It remains unclear whether Chris Bosh can ever play in the NBA again. After a sudden scare with a blood clot in his lungs following the 2015 All-Star game, Bosh has experienced circumstances that leave his entire NBA future shrouded in doubt.
Bosh started out playing in the 2015-16 season, but a calf injury compounded with another blood clot — this one in his leg — had doctors all but forcing him to sit out the rest of the season. When he can return, or if he can even return, remains a mystery.
“I think his doctors and our doctors are constantly, or moreso now than ever, communicating,” Heat executive Pat Riley recently said. “I know what Chris wants. I know he wants to play. And obviously we would be open to that, but this is still a very fluid situation.”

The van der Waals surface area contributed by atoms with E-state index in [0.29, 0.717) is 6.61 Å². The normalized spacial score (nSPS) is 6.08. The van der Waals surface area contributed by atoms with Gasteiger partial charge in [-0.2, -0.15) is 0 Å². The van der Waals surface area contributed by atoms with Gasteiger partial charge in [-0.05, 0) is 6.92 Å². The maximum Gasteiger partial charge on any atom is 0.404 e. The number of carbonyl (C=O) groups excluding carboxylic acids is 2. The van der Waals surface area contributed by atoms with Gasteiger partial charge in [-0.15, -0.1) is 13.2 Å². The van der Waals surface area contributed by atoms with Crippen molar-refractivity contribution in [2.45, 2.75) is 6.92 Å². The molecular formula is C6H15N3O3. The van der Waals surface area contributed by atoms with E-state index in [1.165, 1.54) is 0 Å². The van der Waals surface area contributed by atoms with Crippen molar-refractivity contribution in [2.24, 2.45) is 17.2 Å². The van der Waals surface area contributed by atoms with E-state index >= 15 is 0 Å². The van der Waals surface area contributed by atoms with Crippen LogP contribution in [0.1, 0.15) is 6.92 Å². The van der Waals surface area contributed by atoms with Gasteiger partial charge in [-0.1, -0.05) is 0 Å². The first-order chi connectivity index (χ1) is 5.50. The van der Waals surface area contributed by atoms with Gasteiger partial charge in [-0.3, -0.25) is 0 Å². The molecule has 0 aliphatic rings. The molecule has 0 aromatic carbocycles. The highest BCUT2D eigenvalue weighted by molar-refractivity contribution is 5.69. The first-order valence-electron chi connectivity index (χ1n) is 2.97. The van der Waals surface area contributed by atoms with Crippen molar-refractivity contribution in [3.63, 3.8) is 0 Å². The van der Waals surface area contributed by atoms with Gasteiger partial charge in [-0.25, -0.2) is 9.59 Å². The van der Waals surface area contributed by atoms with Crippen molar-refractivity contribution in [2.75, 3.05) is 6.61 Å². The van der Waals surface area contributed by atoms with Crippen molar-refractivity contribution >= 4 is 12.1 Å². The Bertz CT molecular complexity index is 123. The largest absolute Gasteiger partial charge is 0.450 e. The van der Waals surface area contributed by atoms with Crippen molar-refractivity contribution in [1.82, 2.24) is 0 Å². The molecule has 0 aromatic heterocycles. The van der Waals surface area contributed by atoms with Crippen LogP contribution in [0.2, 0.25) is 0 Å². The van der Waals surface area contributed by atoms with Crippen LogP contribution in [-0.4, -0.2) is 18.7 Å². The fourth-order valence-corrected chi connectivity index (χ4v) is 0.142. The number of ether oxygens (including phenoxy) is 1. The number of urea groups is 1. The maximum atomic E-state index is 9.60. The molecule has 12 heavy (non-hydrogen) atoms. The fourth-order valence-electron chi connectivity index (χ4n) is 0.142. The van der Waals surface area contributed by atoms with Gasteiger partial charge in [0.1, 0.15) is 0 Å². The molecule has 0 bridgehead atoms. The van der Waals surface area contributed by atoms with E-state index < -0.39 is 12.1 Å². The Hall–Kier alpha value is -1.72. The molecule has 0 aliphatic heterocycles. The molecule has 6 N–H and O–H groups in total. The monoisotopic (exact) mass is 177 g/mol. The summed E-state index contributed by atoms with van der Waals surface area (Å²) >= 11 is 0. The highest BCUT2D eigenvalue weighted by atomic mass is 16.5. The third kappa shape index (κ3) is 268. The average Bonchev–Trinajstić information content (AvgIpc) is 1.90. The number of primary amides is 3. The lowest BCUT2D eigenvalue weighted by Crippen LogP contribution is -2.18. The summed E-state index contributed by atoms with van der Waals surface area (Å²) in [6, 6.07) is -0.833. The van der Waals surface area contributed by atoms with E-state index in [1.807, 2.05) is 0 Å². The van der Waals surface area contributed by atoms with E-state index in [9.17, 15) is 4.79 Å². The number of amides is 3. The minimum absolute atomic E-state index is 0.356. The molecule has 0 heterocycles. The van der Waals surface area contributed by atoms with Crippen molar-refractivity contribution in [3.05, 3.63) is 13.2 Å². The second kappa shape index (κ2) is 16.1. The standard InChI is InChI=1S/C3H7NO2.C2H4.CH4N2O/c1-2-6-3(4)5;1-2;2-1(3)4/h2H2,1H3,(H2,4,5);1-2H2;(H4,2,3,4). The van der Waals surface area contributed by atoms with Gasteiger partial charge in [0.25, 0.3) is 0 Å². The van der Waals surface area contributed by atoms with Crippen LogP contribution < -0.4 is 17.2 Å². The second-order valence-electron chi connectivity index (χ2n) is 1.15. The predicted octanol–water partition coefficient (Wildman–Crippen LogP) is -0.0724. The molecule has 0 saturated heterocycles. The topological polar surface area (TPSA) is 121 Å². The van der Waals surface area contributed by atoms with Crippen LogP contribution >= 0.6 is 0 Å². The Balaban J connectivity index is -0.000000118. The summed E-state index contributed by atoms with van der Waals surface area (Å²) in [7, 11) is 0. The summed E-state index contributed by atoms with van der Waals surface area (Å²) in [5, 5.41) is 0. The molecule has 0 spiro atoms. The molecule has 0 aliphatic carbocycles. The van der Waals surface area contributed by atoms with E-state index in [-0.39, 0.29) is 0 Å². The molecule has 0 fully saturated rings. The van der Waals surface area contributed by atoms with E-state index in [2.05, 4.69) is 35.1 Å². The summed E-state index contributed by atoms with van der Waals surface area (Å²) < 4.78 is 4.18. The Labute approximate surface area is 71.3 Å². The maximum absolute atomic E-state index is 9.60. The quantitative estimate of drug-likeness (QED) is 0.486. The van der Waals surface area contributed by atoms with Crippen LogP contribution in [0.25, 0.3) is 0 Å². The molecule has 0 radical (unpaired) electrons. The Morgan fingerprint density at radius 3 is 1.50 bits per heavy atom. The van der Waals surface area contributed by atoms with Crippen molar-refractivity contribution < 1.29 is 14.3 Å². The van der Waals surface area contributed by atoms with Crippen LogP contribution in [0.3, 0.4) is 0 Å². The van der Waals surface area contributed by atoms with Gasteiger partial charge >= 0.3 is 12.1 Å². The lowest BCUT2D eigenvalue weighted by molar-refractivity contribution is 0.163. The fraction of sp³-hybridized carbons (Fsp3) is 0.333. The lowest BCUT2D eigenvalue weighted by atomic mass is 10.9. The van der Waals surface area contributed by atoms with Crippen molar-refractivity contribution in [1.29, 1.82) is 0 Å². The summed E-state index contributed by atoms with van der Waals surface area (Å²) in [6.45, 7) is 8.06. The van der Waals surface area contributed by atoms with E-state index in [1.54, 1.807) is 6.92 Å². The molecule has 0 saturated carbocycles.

“It’s a sensitive, complicated situation,” Riley went on.
Internal blood clots are a medical issue that go beyond the usual wear and bodily tear of NBA players, and of athletes in general. Bosh’s history with this issue does not exactly forecast what his body will do from here out, but it does make clear that he is taking a pretty huge risk whenever he decides to resume his playing career.
This is an extremely simplified version of the issue, but it’s the Catch-22 he and Heat are facing now: If he doesn’t take blood thinners, there’s a chance a clot in his brain or elsewhere could kill him, and he wouldn’t know it was coming. But if he takes blood thinners, he can’t play NBA basketball because they severely deplete the person taking them.
We wish him the best, but playing isn’t worth jeopardizing your life.